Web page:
This study revealed a strong preference for customary leaders to be divorced from politics to ensure that their counselling is pure and not based on external interests.

In Douentza, it was mentioned that if the customary leader belongs to an opposition party, his power would be undermined. This is seen as a general issue here because many customary leaders have become members of the opposition since decentralisation. One belief in Douentza is that democracy has led to the fragmentation of families, and thus people are less willing to listen to the village councillors’ decisions. It was also expressed that, because of democracy, people who disagree with the village chiefs’ decisions are more likely to ignore them and instead bring their cases to the formal justice system.

In Mopti, respondents wanted to depoliticise the customary leaders because being involved in politics prevents them from making their decisions in an upright way ‘as they did in ancient times.’ One interviewee also explained a belief that from the beginning of the postcolonial era the government intended to weaken these leaders because they were the ones who rebelled. Nevertheless, the preference is still to try to ‘manage certain cases at the level of customary justice ... [because] we do not need a French system that divides us more.’

Democracy was also identified as weakening the customary system in Niafunké, where an elected prefect chose a village chief who was not supported by the village council and the communal council (see figure 7). This led to litigation at the Supreme Court in Bamako, and the village was left without a chief in the meantime. The decision-making process of some customary leaders in Niafunké is also seen by some as being corrupted by politics given that they allegedly make decisions based on political interests rather than from ‘the soul and conscience.’ This issue led one respondent to prefer modern justice where ‘at least there are remedies’ and help in defending one’s position.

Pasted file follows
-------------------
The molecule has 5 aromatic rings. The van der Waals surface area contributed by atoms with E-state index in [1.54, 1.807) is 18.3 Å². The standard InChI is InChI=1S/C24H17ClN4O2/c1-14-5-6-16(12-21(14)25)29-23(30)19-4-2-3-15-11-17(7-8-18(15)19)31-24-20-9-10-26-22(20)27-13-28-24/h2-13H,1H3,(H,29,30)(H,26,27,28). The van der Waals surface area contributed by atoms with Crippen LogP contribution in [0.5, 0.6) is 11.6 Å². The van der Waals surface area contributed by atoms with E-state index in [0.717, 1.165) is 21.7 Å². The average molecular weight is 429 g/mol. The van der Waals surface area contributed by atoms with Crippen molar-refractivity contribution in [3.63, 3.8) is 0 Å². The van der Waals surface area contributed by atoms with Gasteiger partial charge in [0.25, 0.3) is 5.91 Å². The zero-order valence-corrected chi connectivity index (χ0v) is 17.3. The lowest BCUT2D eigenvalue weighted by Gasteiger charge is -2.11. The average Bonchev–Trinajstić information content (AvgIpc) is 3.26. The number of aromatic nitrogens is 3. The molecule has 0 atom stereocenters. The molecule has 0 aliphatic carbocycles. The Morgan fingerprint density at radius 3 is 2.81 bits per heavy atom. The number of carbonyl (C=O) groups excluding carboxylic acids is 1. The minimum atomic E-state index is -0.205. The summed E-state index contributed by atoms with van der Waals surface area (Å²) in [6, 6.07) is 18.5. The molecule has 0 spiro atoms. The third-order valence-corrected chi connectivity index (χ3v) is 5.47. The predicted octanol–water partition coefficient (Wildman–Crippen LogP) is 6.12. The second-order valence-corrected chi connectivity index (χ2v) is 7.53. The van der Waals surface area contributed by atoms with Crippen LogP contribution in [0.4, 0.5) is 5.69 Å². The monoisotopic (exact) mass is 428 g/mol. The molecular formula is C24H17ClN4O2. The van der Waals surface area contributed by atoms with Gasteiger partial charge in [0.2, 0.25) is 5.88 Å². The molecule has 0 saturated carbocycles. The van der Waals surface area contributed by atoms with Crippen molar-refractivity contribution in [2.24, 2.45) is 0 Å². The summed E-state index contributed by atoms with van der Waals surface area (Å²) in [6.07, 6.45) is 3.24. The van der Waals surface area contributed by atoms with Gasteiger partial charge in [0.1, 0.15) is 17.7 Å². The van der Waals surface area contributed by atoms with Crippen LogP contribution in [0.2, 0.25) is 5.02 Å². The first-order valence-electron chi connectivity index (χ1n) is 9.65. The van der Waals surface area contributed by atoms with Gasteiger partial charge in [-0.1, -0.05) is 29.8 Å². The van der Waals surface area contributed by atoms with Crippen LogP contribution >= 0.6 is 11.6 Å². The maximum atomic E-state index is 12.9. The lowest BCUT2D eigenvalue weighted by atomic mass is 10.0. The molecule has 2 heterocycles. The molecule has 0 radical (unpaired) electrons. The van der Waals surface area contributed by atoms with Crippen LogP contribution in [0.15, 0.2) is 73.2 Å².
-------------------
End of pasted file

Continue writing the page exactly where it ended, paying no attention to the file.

Figure 7
An example of customary justice in Niafunké

This issue of politics and customary justice also came up in a discussion that a customary leader in Niafunké had with mayors from Tombouctou. In Tombouctou, they reportedly attempted to restore the principle that a mayor cannot be the chief at the same time, but those chiefs who were also mayors would not agree. The basis of the argument for chiefs to be apolitical is that chiefs must be seen as being open to everyone. If both the position of mayor and chief are held simultaneously, faith in the chiefs can dwindle.

In Gao, it was also mentioned that although the marabouts still treat everyone the same way, the village chiefs have become political and therefore discriminatory against certain parties (figure 8). And in Ansongo, it was argued that the customary leaders and imams should not be attached to a political party to ensure their impartiality.

Figure 8
An example of customary justice in Gao